SOFAER But, Peter, you're trying to get away with the easiest scenario. I mean, terrorists and private groups are always going to be lagging in terms of their capacities relative to states. And you're not talking about good guys' states versus bad guys' terrorist groups. You're talking about states that include, let's say a dozen states, certainly ten, that support terrorism in the sense... What do I mean by support terrorism? It means they use terrorists like you would use soldiers. So instead of having, in addition to having normal soldiers and your Air Force, you have hit men that are organized in terrorist groups who you can retain to implement policies that you want to implement that are going to be implemented hopefully without attribution to yourself. And that is the most dangerous of all scenarios it seems to me. That is where you get the resources of a state committed to developing the biological weapon, the chemical weapon, and you get a terrorist group that is not only doing it for money but doing it because they really believe in it. You have to look upon them really not as the dregs of humanity, but maybe that morally, but you look upon them as brave soldiers, people ready to devote themselves to die for their causes. That's what they are. Really.

ROBINSON Which makes them hard to start to stop

WILKENING That makes them hard to stop. So they are willing.

ROBINSON One way to keep terrorists from attacking us with these weapons is to keep these weapons out of their hands in the first place. Can we?

HIDE, SEEK & DESTROY

ROBINSON By satellite surveillance, spies, so on, so forth, we actually know quite a lot about the disposition of nuclear weapons in the world. It is pretty hard for a satellite to look into a warehouse and see what's in a vat? Is that not correct?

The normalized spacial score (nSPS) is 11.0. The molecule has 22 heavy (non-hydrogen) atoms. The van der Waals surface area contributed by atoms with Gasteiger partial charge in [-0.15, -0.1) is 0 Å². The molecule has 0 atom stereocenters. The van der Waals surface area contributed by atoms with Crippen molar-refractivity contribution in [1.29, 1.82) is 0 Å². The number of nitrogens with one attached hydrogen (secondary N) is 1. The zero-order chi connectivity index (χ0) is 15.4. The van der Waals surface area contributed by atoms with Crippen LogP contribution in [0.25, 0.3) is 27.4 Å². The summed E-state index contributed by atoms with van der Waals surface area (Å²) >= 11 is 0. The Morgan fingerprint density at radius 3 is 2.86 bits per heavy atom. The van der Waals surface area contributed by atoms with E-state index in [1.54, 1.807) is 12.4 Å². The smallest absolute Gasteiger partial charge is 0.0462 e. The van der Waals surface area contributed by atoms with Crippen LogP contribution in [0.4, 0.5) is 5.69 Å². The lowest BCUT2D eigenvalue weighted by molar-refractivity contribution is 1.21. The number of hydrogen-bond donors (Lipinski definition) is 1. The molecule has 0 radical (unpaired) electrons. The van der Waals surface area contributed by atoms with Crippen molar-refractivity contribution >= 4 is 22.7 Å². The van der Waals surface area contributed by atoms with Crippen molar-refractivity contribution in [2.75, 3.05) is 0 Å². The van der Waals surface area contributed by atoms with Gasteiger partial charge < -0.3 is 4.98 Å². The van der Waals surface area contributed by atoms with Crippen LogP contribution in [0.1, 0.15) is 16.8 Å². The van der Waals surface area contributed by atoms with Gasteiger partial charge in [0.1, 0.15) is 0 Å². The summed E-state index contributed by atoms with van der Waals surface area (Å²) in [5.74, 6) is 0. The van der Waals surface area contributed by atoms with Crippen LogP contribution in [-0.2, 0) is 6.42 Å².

TUCKER Yeah, it's impossible.

Right. So there's a dependence in this area on human intelligence. You need defectors, you need infiltrators. But that is by definition fortuitous and unsystematic. So you don't know what you don't know. And these weapons can be produced in dual use facilities such as vaccine plants or even breweries as I mentioned. So potentially, they can be hiddened very, very easily. And in fact, one not need to stock pile, they can produced to order in a dual use facility.

ROBINSON You went to Iraq as part of the United Nations inspection team in 1995. You were on the ground in the country.

TUCKER Yes.

ROBINSON You were on the ground, in the country. Did you find out everything you wanted to find out?

TUCKER No, in fact we visited, what has since become, a very infamous facility known as Al Hakane which was actually Iraq's primary BW biological weapons production facility. At the time we visited, in early 1995, the Iraqis were claiming that this was a legitimate facility involved in the production of single cell protein, a supplement from animal feed, and a biological pesticide.

ROBINSON You're on the ground. They told this to your face.